"Everywhere I look, Lord
I see FB eyes
Said every place I look, Lord
I find FB eyes
I'm getting sick and tired of gover'ment spies."
–Richard Wright, 1949
The Feeling of Being Watched is an intense and compelling film. It will undoubtedly elicit many reactions in you as the organizer as well as community members who are eager to watch and discuss with others. Due to the emotional nature of the content and what it might trigger, organizers are strongly encouraged to view the film prior to the screening. As you watch, notice how you feel, what comes up for you, and what is stirring some discomfort within you. Trust yourself and be open to the experience. After all, you will be asking community members to trust that you have created a space for them to feel safe – it is imperative that you work to provide that safety for yourself first.
Take a few minutes to reflect on the following questions:
What do you hope to learn by organizing this screening?
What do you think will be your biggest challenge to facilitating this dialogue?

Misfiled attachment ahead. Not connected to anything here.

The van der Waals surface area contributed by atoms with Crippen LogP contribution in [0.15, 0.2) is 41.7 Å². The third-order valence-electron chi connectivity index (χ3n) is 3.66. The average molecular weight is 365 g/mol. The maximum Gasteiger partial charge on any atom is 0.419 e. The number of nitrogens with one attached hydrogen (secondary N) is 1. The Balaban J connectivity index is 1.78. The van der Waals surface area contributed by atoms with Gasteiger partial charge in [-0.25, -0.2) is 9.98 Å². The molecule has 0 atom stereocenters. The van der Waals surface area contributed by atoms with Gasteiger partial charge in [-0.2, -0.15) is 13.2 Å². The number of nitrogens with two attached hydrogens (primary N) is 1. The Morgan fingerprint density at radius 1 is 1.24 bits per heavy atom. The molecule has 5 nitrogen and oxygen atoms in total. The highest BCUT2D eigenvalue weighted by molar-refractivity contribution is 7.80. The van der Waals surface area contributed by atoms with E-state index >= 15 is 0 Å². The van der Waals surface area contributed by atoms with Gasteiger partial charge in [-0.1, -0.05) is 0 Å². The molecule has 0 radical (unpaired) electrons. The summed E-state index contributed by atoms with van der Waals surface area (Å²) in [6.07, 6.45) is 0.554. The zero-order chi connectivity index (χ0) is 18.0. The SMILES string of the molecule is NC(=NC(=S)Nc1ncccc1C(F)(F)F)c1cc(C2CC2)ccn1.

What are some fears you may have about this screening and dialogue?
What hopes do you have for this screening and dialogue?
Using the feeling wheel (see resources), write down all of the emotions you experienced during the screening. Does anything surprise you?
Additional Suggestions for Organizers
Mental health volunteers: Invite qualified and trusted mental health professionals or individuals certified in mental health first aid from the community to serve as volunteers during the screening. The role of these individuals are to act as consultants, not therapists. They can help de-escalate anyone who is experiencing distress and encourage appropriate professional support and resources.
Normalize potential for distress or emotional impact: Be sure to remind the audience of where the nearest exits are should individuals decide to step out of the room to tend to their physical and emotional needs. Ideally, reserve a dedicated space or “calming room” where individuals can rest and relax – this allows for greater privacy and reduces the stigma associated with experiencing distress as the reserved room normalizes the occurrence of these overwhelming emotions and feelings. This room should contain items that have proven useful for those experiencing symptoms of re-traumatization or anxiety. These items may include stress balls, coloring books, “thinking putty” or play-doh, or bubbles and mental health resources.
Review trigger warning: a trigger warning is an acknowledgement or alert that the content or image to be discussed or viewed may be distressful or offensive. This notice or warning allows the community member to become more aware of their own responses and what they might need to soothe or calm themselves in a healthy way.